Poetry Prompt #66 - Solo Renga

For this week’s prompt, I thought you might enjoy something a little different – a solo renga. The renga, which originated hundreds of years ago in Japan, is typically a series of short verses linked into a longer poem and composed collaboratively by a group. In recent years, however, practitioners of the form have experimented with solo renga (that is, renga written by a single poet).

In any renga, each verse must make sense (stand on its own) individually but must also connect with the verses that precede and follow it. There is no narrative, sequential, or logical thread.  Figures of speech (similes, metaphors, etc.) and abstractions may be not used. In a classical renga, the standard form is a repeated pattern of three and then two lines. Over time, many structural standards (rules) were established, and renga process can be quite complicated. Renga often contain 100 verses; the great Japanese poet Matsuo Bashō, however, was partial to the kasen renga, which consists of 36 verses. A related form is the renku (Click Here to Read about Renku). 

The opening verse in a renga is called the hokku, which gave rise to the haiku (Click Here to Read about Haiku) and which shares the haiku form of three short lines with a seasonal reference. This verse and all that follow communicate details and emotion through images. Pure and simple.

Your renga may be as long or as short as you wish and, instead of working within a group of writers, you will write on your own. Our goal isn’t to be technical about the rules (or to be compelled or burdened by them) but, rather, to notice details, to focus on imagery, and to express feeling without using figurative language or conceptualizations. As you write, remember that the great delights of renga include a sense of continual surprise, distinctive imagery, and sudden or subtle insights (true of good poetry in general).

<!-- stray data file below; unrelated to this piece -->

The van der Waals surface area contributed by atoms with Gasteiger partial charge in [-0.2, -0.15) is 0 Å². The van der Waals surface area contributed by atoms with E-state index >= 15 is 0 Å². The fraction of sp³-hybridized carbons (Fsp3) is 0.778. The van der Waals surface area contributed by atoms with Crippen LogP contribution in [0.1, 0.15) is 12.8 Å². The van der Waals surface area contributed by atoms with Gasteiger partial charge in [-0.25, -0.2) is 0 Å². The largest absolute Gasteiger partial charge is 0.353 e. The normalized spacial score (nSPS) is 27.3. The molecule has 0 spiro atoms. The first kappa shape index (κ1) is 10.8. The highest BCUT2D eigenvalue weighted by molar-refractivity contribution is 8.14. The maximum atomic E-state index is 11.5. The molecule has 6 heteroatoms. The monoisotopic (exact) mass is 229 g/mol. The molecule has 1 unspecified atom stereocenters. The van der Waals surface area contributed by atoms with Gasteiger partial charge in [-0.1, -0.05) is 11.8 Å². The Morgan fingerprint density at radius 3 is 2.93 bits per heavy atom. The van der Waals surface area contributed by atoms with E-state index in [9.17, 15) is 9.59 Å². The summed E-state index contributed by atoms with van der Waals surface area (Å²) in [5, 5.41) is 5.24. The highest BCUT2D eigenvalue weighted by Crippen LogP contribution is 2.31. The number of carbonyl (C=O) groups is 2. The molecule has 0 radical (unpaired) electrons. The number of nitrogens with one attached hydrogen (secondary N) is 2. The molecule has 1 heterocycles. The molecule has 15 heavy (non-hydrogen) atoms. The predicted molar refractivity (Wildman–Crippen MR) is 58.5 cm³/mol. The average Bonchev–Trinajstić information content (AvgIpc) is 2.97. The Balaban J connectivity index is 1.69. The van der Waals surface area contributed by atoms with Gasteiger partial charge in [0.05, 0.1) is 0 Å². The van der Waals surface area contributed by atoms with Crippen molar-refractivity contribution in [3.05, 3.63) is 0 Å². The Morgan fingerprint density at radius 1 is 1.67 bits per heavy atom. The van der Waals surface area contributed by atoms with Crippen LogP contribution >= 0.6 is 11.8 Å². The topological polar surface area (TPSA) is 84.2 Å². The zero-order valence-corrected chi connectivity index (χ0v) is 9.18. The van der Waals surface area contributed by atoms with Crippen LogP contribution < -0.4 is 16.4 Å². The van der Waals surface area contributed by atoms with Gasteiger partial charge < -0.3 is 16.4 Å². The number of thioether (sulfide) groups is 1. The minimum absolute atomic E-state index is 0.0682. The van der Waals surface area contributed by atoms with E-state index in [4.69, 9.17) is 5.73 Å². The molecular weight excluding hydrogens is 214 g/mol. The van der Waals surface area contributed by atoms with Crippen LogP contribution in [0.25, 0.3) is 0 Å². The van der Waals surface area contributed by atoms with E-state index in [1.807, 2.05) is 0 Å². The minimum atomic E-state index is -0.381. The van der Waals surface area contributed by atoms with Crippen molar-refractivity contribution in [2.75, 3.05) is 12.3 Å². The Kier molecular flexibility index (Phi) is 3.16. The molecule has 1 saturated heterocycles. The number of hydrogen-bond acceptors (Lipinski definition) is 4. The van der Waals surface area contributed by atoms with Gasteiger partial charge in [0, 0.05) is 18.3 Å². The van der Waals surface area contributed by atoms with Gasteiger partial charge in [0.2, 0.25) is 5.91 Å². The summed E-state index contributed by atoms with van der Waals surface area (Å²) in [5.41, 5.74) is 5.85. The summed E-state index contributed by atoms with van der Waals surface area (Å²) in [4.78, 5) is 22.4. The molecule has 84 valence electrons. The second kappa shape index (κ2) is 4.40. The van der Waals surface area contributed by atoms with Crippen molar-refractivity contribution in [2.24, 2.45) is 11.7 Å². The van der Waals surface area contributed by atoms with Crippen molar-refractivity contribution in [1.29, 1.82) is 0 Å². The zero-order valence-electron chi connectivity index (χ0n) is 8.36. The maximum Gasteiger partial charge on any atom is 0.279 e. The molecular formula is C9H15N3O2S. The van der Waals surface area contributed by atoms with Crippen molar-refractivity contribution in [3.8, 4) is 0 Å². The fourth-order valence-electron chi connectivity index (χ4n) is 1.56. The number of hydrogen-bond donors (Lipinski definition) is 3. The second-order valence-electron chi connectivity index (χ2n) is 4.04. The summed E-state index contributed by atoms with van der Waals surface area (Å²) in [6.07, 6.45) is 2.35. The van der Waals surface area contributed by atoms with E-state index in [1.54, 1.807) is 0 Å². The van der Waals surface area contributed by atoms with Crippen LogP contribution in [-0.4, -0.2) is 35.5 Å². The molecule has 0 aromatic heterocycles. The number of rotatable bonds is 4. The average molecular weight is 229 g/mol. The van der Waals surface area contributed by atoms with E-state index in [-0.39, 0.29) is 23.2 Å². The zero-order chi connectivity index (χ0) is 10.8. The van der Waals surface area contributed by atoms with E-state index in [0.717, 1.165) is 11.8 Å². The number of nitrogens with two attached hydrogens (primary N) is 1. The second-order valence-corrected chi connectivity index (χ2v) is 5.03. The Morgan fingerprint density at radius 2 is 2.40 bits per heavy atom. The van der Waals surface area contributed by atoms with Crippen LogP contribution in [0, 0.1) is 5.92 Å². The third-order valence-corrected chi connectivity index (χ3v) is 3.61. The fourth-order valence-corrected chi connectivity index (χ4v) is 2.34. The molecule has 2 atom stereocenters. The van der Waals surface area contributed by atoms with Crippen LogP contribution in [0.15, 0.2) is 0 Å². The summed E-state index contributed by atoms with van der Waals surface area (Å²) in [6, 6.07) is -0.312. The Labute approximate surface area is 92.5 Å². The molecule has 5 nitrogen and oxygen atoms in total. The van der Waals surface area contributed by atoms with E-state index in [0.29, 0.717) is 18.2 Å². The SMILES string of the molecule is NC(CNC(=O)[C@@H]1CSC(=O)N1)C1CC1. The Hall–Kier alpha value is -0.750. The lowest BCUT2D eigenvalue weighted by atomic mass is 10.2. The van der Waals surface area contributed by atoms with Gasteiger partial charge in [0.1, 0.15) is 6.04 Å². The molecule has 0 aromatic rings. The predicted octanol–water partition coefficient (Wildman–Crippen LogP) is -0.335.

1. Go to a place in which you are relaxed (a room in your home, a park, the seashore), take a walk, lie in your hammock ­– you get the idea, right?

2. Reflect, meditate on your surroundings, and write your hokku or first verse: a season word included in a brief "note" on your surroundings.

3. Now, following the three-line, two-line format, begin linking. Write a two-line verse that connects to your first, and so on. Focus on images and avoid figurative language or abstractions.

4. Stop at any point that feels comfortable.

Related Reading:

Wednesday, August 10, 2011

Philip Levine Named U.S. Poet Laureate

Pulitzer Prize winner Philip Levine, known for his poetry of the working class, has been appointed the new U.S. Poet Laureate. The Library of Congress has announced that the 83-year-old Levine will succeed W.S. Merwin this fall. The U.S. Poet Laureate receives $35,000 and is known officially as the Poet Laureate Consultant in Poetry. Mr. Levine will serve from  October through May.

Saturday, August 6, 2011

Poetry Prompt #65 - What Would You Say?

Is there someone you didn’t get a chance to speak with before he or she passed away? Have you ever thought about things you neglected to say when that person was alive? Who is that person? Imagine for a moment that you’re able to speak to him or to her. What would you say? What comfort would you find in one more communication? Think in terms of your relationship with the person and what that person meant to you. Think how you felt when the person passed away. Think about things that were left unsaid.